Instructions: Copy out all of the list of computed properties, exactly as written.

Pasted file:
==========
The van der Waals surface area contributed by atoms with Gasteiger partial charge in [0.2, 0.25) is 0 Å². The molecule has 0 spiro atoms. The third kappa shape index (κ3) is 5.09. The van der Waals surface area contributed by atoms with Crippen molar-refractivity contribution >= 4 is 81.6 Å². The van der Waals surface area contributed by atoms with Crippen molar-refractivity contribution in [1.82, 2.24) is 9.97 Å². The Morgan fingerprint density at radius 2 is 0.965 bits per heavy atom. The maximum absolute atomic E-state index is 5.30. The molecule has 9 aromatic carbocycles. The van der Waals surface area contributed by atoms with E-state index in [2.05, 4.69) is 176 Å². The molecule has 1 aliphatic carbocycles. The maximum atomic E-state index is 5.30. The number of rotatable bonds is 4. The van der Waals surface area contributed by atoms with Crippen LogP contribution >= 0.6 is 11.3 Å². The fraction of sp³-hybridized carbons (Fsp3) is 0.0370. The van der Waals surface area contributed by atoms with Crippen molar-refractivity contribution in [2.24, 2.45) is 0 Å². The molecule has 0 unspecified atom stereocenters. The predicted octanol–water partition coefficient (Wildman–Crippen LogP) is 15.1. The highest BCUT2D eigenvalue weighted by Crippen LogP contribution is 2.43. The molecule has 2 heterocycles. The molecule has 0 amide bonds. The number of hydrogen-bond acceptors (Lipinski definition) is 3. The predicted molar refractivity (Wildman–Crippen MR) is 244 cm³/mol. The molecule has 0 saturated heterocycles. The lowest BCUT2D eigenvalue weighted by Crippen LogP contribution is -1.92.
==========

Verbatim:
The van der Waals surface area contributed by atoms with Gasteiger partial charge in [0.2, 0.25) is 0 Å². The molecule has 0 spiro atoms. The third kappa shape index (κ3) is 5.09. The van der Waals surface area contributed by atoms with Crippen molar-refractivity contribution >= 4 is 81.6 Å². The van der Waals surface area contributed by atoms with Crippen molar-refractivity contribution in [1.82, 2.24) is 9.97 Å². The Morgan fingerprint density at radius 2 is 0.965 bits per heavy atom. The maximum absolute atomic E-state index is 5.30. The molecule has 9 aromatic carbocycles. The van der Waals surface area contributed by atoms with E-state index in [2.05, 4.69) is 176 Å². The molecule has 1 aliphatic carbocycles. The maximum atomic E-state index is 5.30. The number of rotatable bonds is 4. The van der Waals surface area contributed by atoms with Crippen LogP contribution >= 0.6 is 11.3 Å². The fraction of sp³-hybridized carbons (Fsp3) is 0.0370. The van der Waals surface area contributed by atoms with Crippen molar-refractivity contribution in [2.24, 2.45) is 0 Å². The molecule has 0 unspecified atom stereocenters. The predicted octanol–water partition coefficient (Wildman–Crippen LogP) is 15.1. The highest BCUT2D eigenvalue weighted by Crippen LogP contribution is 2.43. The molecule has 2 heterocycles. The molecule has 0 amide bonds. The number of hydrogen-bond acceptors (Lipinski definition) is 3. The predicted molar refractivity (Wildman–Crippen MR) is 244 cm³/mol. The molecule has 0 saturated heterocycles. The lowest BCUT2D eigenvalue weighted by Crippen LogP contribution is -1.92.